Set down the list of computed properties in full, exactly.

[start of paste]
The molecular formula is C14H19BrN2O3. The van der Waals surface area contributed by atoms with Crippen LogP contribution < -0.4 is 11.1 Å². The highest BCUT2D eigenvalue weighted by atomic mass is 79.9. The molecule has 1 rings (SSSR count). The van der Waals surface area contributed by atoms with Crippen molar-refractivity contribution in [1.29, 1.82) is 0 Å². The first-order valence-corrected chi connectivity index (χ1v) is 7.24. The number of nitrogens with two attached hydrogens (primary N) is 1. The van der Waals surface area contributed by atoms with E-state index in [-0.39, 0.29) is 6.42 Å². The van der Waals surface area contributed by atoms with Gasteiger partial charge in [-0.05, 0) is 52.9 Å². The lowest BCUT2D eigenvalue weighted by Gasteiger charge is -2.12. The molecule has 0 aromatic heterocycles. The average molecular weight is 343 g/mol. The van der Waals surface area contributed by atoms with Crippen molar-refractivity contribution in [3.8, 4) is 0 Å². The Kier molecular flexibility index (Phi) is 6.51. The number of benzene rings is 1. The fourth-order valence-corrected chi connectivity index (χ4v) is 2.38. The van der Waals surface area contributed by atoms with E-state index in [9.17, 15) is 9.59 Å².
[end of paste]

The molecular formula is C14H19BrN2O3. The van der Waals surface area contributed by atoms with Crippen LogP contribution < -0.4 is 11.1 Å². The highest BCUT2D eigenvalue weighted by atomic mass is 79.9. The molecule has 1 rings (SSSR count). The van der Waals surface area contributed by atoms with Crippen molar-refractivity contribution in [1.29, 1.82) is 0 Å². The first-order valence-corrected chi connectivity index (χ1v) is 7.24. The number of nitrogens with two attached hydrogens (primary N) is 1. The van der Waals surface area contributed by atoms with E-state index in [-0.39, 0.29) is 6.42 Å². The van der Waals surface area contributed by atoms with Gasteiger partial charge in [-0.05, 0) is 52.9 Å². The lowest BCUT2D eigenvalue weighted by Gasteiger charge is -2.12. The molecule has 0 aromatic heterocycles. The average molecular weight is 343 g/mol. The van der Waals surface area contributed by atoms with Crippen molar-refractivity contribution in [3.8, 4) is 0 Å². The Kier molecular flexibility index (Phi) is 6.51. The number of benzene rings is 1. The fourth-order valence-corrected chi connectivity index (χ4v) is 2.38. The van der Waals surface area contributed by atoms with E-state index in [9.17, 15) is 9.59 Å².